—Submitted by a parent


Posted February 28, 2014

We have been at LCS for 2 years. The 1st year was a little bit of a struggle as to be expected, with a new school. However, this year has been a HUGE struggle with a couple of his teachers. Our son is on an IEP and has been since he started preschool. When we started this year, it was like we had to start all over with getting the teachers involved with his IEP. The special education staff resources are limited. They do what they can with what they have. Some of the classroom teachers, are terrible. They may have the knowledge of the subject they are teaching, but they do not know how to "teach". Especially children with learning disabilities. They have to be pushed to take the initiative to help these kids. They are so involved in standing up for the curriculum and philosophy of the school and not standing up for the children. The community of LCS is great, but some are lacking in teaching skills beyond what comes out of the textbooks. We are starting to get some resolution. Mr. Yu has been great about working on the concerns that we have. We have seen some turn around, but not until after several meetings. We want this school to succeed & think it can.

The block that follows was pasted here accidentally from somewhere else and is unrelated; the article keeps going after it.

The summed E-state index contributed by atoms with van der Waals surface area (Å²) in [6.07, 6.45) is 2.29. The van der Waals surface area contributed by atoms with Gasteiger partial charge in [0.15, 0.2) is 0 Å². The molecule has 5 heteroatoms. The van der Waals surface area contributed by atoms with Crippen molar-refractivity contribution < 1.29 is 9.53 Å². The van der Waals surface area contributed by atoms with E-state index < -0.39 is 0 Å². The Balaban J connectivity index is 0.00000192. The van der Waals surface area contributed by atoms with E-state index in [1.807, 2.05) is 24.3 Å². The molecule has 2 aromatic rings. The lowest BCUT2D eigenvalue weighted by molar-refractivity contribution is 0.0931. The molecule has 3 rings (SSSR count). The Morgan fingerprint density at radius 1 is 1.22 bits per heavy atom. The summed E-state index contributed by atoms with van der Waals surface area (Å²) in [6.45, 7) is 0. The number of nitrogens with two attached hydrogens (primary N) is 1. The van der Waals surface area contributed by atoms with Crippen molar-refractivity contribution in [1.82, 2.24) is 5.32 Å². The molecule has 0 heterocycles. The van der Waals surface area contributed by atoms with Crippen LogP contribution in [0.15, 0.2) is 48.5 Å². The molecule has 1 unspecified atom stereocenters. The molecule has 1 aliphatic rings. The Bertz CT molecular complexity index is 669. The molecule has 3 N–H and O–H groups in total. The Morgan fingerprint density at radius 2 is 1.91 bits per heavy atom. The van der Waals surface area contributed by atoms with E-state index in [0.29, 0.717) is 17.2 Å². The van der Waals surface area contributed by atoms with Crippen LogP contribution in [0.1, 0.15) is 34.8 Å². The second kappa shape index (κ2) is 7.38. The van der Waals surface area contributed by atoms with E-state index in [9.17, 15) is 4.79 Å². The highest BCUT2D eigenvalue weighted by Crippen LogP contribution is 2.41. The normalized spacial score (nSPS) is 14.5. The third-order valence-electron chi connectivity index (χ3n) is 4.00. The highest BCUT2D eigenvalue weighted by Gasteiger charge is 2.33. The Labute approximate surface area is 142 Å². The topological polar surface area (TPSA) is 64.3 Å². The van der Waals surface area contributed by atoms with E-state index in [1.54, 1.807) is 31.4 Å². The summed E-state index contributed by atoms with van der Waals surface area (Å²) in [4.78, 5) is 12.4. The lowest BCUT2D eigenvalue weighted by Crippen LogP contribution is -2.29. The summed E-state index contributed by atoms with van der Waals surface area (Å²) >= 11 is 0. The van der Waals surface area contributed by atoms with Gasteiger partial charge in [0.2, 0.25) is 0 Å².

—Submitted by a parent


Posted February 22, 2014

We are very happy with the school and its teachers and curriculum. There is passion in the teaching, and the classical education reflects our values.
—Submitted by a parent


Posted February 4, 2014